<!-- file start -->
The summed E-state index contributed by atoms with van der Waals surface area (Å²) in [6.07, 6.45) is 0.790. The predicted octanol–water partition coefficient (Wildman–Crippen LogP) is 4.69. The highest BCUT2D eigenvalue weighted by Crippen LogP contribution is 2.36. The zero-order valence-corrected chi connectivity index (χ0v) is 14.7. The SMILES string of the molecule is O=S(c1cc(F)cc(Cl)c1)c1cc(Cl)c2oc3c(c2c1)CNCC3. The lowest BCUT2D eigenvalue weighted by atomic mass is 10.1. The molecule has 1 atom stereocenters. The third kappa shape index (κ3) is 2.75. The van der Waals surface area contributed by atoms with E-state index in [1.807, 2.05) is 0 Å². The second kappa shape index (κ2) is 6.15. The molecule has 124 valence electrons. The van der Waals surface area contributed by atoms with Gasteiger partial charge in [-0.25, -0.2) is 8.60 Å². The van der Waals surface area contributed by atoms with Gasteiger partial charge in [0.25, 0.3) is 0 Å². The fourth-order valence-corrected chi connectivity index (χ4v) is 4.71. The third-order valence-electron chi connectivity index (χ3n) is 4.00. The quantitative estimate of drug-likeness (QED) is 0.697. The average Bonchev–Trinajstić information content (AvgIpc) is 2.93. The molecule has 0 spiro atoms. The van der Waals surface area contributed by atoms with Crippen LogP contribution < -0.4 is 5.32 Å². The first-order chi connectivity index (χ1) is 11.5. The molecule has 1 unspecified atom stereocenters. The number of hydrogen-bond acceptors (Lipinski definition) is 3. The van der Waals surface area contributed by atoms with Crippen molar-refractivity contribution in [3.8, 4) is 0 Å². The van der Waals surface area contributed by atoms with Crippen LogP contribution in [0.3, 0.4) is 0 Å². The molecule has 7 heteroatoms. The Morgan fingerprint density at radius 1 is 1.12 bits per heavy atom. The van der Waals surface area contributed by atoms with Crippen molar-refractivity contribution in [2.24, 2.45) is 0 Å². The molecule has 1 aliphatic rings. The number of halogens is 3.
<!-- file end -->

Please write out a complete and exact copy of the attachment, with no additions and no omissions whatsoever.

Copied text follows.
The summed E-state index contributed by atoms with van der Waals surface area (Å²) in [6.07, 6.45) is 0.790. The predicted octanol–water partition coefficient (Wildman–Crippen LogP) is 4.69. The highest BCUT2D eigenvalue weighted by Crippen LogP contribution is 2.36. The zero-order valence-corrected chi connectivity index (χ0v) is 14.7. The SMILES string of the molecule is O=S(c1cc(F)cc(Cl)c1)c1cc(Cl)c2oc3c(c2c1)CNCC3. The lowest BCUT2D eigenvalue weighted by atomic mass is 10.1. The molecule has 1 atom stereocenters. The third kappa shape index (κ3) is 2.75. The van der Waals surface area contributed by atoms with E-state index in [1.807, 2.05) is 0 Å². The second kappa shape index (κ2) is 6.15. The molecule has 124 valence electrons. The van der Waals surface area contributed by atoms with Gasteiger partial charge in [-0.25, -0.2) is 8.60 Å². The van der Waals surface area contributed by atoms with Gasteiger partial charge in [0.25, 0.3) is 0 Å². The fourth-order valence-corrected chi connectivity index (χ4v) is 4.71. The third-order valence-electron chi connectivity index (χ3n) is 4.00. The quantitative estimate of drug-likeness (QED) is 0.697. The average Bonchev–Trinajstić information content (AvgIpc) is 2.93. The molecule has 0 spiro atoms. The van der Waals surface area contributed by atoms with Crippen LogP contribution < -0.4 is 5.32 Å². The first-order chi connectivity index (χ1) is 11.5. The molecule has 1 unspecified atom stereocenters. The number of hydrogen-bond acceptors (Lipinski definition) is 3. The van der Waals surface area contributed by atoms with Crippen molar-refractivity contribution in [3.8, 4) is 0 Å². The van der Waals surface area contributed by atoms with Crippen LogP contribution in [0.3, 0.4) is 0 Å². The molecule has 7 heteroatoms. The Morgan fingerprint density at radius 1 is 1.12 bits per heavy atom. The van der Waals surface area contributed by atoms with Crippen molar-refractivity contribution in [2.24, 2.45) is 0 Å². The molecule has 1 aliphatic rings. The number of halogens is 3.